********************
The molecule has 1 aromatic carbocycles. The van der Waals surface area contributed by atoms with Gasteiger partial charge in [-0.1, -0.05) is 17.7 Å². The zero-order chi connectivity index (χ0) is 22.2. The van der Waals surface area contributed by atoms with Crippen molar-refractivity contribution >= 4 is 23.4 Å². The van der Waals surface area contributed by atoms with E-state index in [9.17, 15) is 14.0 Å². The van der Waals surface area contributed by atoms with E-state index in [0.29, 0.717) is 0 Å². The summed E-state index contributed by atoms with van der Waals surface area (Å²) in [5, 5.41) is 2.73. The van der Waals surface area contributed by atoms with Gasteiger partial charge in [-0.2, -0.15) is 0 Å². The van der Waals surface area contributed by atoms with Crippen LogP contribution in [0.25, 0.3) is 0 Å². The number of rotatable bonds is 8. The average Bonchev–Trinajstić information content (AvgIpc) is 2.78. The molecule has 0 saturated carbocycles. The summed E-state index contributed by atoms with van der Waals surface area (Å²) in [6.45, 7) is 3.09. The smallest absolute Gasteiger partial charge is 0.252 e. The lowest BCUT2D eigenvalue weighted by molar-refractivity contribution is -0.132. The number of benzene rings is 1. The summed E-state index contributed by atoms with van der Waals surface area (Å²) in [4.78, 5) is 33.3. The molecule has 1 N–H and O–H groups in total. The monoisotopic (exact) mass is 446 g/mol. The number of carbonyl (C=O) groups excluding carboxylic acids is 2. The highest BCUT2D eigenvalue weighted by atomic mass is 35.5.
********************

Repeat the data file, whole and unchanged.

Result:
The molecule has 1 aromatic carbocycles. The van der Waals surface area contributed by atoms with Gasteiger partial charge in [-0.1, -0.05) is 17.7 Å². The zero-order chi connectivity index (χ0) is 22.2. The van der Waals surface area contributed by atoms with Crippen molar-refractivity contribution >= 4 is 23.4 Å². The van der Waals surface area contributed by atoms with E-state index in [9.17, 15) is 14.0 Å². The van der Waals surface area contributed by atoms with E-state index in [0.29, 0.717) is 0 Å². The summed E-state index contributed by atoms with van der Waals surface area (Å²) in [5, 5.41) is 2.73. The van der Waals surface area contributed by atoms with Gasteiger partial charge in [-0.2, -0.15) is 0 Å². The van der Waals surface area contributed by atoms with Crippen LogP contribution in [0.25, 0.3) is 0 Å². The number of rotatable bonds is 8. The average Bonchev–Trinajstić information content (AvgIpc) is 2.78. The molecule has 0 saturated carbocycles. The summed E-state index contributed by atoms with van der Waals surface area (Å²) in [6.45, 7) is 3.09. The smallest absolute Gasteiger partial charge is 0.252 e. The lowest BCUT2D eigenvalue weighted by molar-refractivity contribution is -0.132. The number of benzene rings is 1. The summed E-state index contributed by atoms with van der Waals surface area (Å²) in [4.78, 5) is 33.3. The molecule has 1 N–H and O–H groups in total. The monoisotopic (exact) mass is 446 g/mol. The number of carbonyl (C=O) groups excluding carboxylic acids is 2. The highest BCUT2D eigenvalue weighted by atomic mass is 35.5.